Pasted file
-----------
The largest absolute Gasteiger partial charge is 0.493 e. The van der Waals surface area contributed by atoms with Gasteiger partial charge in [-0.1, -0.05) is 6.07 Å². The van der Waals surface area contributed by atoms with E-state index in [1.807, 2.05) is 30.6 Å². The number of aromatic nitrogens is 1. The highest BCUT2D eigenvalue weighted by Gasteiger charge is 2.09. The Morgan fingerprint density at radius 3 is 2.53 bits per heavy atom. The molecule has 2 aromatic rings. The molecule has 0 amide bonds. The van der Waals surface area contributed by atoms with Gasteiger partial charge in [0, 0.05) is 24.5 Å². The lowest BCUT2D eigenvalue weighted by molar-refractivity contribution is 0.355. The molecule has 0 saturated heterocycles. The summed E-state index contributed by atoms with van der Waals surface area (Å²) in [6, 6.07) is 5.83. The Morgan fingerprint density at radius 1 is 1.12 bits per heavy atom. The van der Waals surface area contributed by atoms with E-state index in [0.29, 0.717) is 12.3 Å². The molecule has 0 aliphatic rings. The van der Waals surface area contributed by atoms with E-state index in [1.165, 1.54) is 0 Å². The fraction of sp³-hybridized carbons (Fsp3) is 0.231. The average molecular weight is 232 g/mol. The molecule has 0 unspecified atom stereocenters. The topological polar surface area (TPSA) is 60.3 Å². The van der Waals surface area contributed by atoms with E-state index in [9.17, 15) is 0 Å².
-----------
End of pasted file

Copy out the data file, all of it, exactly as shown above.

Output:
The largest absolute Gasteiger partial charge is 0.493 e. The van der Waals surface area contributed by atoms with Gasteiger partial charge in [-0.1, -0.05) is 6.07 Å². The van der Waals surface area contributed by atoms with E-state index in [1.807, 2.05) is 30.6 Å². The number of aromatic nitrogens is 1. The highest BCUT2D eigenvalue weighted by Gasteiger charge is 2.09. The Morgan fingerprint density at radius 3 is 2.53 bits per heavy atom. The molecule has 2 aromatic rings. The molecule has 0 amide bonds. The van der Waals surface area contributed by atoms with Gasteiger partial charge in [0, 0.05) is 24.5 Å². The lowest BCUT2D eigenvalue weighted by molar-refractivity contribution is 0.355. The molecule has 0 saturated heterocycles. The summed E-state index contributed by atoms with van der Waals surface area (Å²) in [6, 6.07) is 5.83. The Morgan fingerprint density at radius 1 is 1.12 bits per heavy atom. The van der Waals surface area contributed by atoms with E-state index in [0.29, 0.717) is 12.3 Å². The molecule has 0 aliphatic rings. The van der Waals surface area contributed by atoms with E-state index in [1.165, 1.54) is 0 Å². The fraction of sp³-hybridized carbons (Fsp3) is 0.231. The average molecular weight is 232 g/mol. The molecule has 0 unspecified atom stereocenters. The topological polar surface area (TPSA) is 60.3 Å². The van der Waals surface area contributed by atoms with E-state index in [9.17, 15) is 0 Å².